I'm definitely in the 24" camp as the printer "sweet spot" and realize that adds two big iffy factors: size and weight (as Geoff pointed out). My ipF6400 completely fills up a sturdy 30" x 48" table, so it is a baby gorilla for sure! But I was happy I didn't need to use the metal printer stand that came with it. I have all that space under the table for storage! Also nice that my model now allows for 2 ink size choices, either 130 or 300ml. For me personally Canon has proved very reliable. I had my ipF8000 more than a decade functioning without one ink clog. And, as I mentioned in an earlier post, Canon's Export Photoshop Print Plugin is really, really special and very sophisticated, especially considering it's a FREE download for ipF printers. It alone would win me over from Epson to Canon.

In my humble opinion, based on a lifetime of drinking
coffee, this is the best way to make it. Buy whole
beans within a week of roasting, use a burr grinder,
"brew" grounds in a French press, sit back and enjoy.

Sounds like trying to find the perfect coffeemaker (or displays?) is like trying to find the perfect camera strap or camera bag. I'm getting really close on most of these.

1) NEC PA-series displays. As good as EIZO's and usually significantly less money.

2) Think Tank Retrospectives for camera bags. Better and more flexible than the classic Domke, and nicer-looking, too.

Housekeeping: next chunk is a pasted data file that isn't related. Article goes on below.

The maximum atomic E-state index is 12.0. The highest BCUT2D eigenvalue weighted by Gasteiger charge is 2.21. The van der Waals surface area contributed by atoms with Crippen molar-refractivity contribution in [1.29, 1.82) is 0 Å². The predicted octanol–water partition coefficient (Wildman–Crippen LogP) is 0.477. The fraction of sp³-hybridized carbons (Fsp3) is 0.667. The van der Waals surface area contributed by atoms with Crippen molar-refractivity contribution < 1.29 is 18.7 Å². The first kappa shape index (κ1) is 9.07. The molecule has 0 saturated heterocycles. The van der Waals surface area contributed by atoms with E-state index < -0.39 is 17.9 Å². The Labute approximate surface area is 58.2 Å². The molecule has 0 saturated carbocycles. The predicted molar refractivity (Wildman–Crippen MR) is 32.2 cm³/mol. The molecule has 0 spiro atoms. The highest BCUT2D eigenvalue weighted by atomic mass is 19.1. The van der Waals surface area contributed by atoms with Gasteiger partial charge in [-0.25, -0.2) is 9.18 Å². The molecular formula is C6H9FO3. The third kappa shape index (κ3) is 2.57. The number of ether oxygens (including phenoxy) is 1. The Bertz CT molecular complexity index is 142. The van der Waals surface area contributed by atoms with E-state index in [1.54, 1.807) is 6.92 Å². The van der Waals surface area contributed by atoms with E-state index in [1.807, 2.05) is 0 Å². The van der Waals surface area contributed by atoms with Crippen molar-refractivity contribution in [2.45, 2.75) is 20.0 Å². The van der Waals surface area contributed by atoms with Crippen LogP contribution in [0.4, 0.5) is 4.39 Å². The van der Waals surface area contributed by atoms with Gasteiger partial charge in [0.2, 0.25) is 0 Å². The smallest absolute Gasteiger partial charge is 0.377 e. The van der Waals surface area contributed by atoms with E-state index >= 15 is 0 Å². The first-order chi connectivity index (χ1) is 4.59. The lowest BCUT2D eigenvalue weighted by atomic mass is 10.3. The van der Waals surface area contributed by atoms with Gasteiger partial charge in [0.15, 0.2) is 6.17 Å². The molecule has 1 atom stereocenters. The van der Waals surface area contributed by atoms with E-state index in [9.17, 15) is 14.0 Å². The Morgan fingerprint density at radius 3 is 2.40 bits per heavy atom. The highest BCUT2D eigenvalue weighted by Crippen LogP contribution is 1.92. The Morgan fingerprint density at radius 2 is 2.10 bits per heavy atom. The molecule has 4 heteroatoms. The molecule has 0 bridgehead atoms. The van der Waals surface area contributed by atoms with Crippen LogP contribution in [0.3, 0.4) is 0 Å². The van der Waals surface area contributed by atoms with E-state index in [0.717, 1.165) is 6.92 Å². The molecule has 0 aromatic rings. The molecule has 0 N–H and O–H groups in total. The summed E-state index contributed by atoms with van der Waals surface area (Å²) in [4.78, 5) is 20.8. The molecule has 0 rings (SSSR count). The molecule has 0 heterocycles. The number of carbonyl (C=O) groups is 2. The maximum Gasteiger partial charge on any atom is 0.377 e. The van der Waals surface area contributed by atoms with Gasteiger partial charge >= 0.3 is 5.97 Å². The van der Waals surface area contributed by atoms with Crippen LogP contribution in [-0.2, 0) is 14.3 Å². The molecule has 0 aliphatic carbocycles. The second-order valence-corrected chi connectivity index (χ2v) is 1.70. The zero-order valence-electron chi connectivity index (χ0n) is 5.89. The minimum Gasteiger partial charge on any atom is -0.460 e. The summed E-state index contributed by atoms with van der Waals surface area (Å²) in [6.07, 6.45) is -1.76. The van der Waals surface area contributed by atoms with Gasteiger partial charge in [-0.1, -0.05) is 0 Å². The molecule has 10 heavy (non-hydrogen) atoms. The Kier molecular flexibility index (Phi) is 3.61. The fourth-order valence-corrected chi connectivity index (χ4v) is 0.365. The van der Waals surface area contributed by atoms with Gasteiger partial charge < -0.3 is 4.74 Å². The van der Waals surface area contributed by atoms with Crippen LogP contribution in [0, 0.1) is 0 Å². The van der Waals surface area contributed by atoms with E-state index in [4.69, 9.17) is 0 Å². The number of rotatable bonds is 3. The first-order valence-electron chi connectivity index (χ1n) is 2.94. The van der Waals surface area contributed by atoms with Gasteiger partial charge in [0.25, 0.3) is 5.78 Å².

3) Straps, straps, straps. Well, I'm still closing in on this one. I've finally settled on either an Optech or an old LowePro Street and Field PJ straps terminated with Peak Design anchors and links. I just installed the Peak Design anchors (the little red and black buttons) and links and the anchors are really nice for adding a minimal "clip" to the camera eyelet, but allows attachment of a range of straps (including sling-style straps). My favorite strap is an original LowePro Street & Field PJ strap. It's a soft woven material and very flexible so it folds up easily in the Retro 5 and the under side is completely covered with much more of the same rubber gripper material on a Domke Gripper, so it will absolutely not fall off your shoulder, even carrying a big Canon 1D and L glass. My problems is I have only one, and they have been discontinued. I much prefer this strap to the UpStrap which I did not like...at all. The Optech is decent, almost as grippy, but the shoulder pad is thicker and doesn't fold as easily.